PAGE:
Academic journal article Anglican and Episcopal History

The Later Reformation in England. 1547-1603

Academic journal article Anglican and Episcopal History

The Later Reformation in England. 1547-1603

Article excerpt

DIARMAID MACCULLOCH. The Later Reformation in England. 1547-1603. Second edition. New York: Palgrave, 2001. Pp. x + 173, index, select bibliography. $18.95 (paper).

The new edition of The Later Reformation in England, originally published in 1990, has refined what is simply the best introduction to the latter part of the English Reformation in print. MacCulloch is the author of a number of excellent volumes on the period, including the award-winning Thomas Cranmer: A Life and the recent Tudor Church Militant: Edward VI and the Protestant Reformation. He is currently Fellow of St. Cross College and Professor of the History of the Church at Oxford University (and was the lead examiner of this reviewer's doctoral dissertation).

Although acutely aware of the revisionist assault on the Whiggish version of the Reformation, MacCulloch provides a balanced presentation of the various factions which existed during that turbulent period, refusing to engage in either the naive optimism of Whig historiography or the pervasive pessimism of modem revisionism. In part one, "The Will of the Prince," he supplies a political chronology of the period beginning with Edward's accession and ending with Elizabeth's death. In part two, "Building a Reformed Church," the author discusses the theological movements which shaped the people of that day. In part three, "Voluntary Religion," he summarizes recent research concerning the reception of the official reformation by the people and the dissenting groups which arose.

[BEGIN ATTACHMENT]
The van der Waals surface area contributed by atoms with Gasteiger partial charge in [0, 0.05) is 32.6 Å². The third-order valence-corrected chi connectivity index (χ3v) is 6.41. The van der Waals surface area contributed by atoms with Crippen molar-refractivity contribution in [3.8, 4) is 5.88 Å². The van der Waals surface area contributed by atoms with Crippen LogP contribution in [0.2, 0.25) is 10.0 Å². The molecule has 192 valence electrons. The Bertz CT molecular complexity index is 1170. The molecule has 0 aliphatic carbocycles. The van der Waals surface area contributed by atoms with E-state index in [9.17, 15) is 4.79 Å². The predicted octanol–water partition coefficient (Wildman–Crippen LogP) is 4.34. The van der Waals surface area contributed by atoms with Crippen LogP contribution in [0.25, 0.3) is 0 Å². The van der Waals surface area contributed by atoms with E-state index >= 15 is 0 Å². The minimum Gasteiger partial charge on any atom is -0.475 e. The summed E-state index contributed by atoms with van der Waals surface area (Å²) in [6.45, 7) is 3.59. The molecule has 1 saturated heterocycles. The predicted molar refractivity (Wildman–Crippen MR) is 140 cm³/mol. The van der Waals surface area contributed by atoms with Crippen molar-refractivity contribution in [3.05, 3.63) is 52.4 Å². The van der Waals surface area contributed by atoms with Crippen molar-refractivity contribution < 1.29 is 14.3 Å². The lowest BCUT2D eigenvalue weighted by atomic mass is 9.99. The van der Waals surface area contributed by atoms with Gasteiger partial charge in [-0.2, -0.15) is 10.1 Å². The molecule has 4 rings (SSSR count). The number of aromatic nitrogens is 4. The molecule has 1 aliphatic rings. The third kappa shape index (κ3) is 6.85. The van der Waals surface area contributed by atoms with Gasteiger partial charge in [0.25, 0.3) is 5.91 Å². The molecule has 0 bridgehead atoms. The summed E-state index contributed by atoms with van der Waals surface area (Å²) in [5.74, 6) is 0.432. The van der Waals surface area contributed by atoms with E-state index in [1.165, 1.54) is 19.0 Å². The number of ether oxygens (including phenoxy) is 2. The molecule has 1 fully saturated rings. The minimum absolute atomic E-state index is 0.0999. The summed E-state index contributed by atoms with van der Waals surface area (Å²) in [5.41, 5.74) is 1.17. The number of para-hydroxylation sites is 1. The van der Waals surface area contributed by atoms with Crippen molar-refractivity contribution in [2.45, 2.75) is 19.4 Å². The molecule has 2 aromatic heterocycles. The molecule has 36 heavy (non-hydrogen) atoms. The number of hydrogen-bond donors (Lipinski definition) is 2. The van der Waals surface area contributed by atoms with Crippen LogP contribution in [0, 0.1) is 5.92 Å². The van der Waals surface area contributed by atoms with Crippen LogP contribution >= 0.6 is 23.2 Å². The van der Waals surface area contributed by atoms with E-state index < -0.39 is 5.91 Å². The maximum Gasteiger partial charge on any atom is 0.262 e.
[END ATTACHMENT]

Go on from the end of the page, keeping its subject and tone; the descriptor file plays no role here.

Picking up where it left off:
All three of the reigning monarchs in this period were children of Henry VIII and they mutually felt as little reluctance as their lather at enforcing their particular brands of Christianity, but experienced varying degrees of success. The efforts of Edward VI, to promote a vigorous Reformed Christianity, and of Mary I, to revive a declining Roman Catholicism, were ultimately failures, primarily clue to their short reigns. The long reign of Elizabeth I saw the construction of a "settlement' which in some sense continues to exist in the Church of England. The 1559 settlement enacted by parliament returned the religious situation to what existed in 1552, with three significant changes: reflecting the prevalent patriarchalism of that day: the Queen's title would now he "Supreme Governor rather than "Supreme Head" over the English church; the medieval vestments so despised by the more forward Protestants were not entirely rejected; and, in an attempt to mollify both Catholics and Protestants, the words pronounced by the priest at the reception of the Eucharist incorporated the statements of both the 1549 and 1552 versions of the Book of Common Prayer (26-27). …

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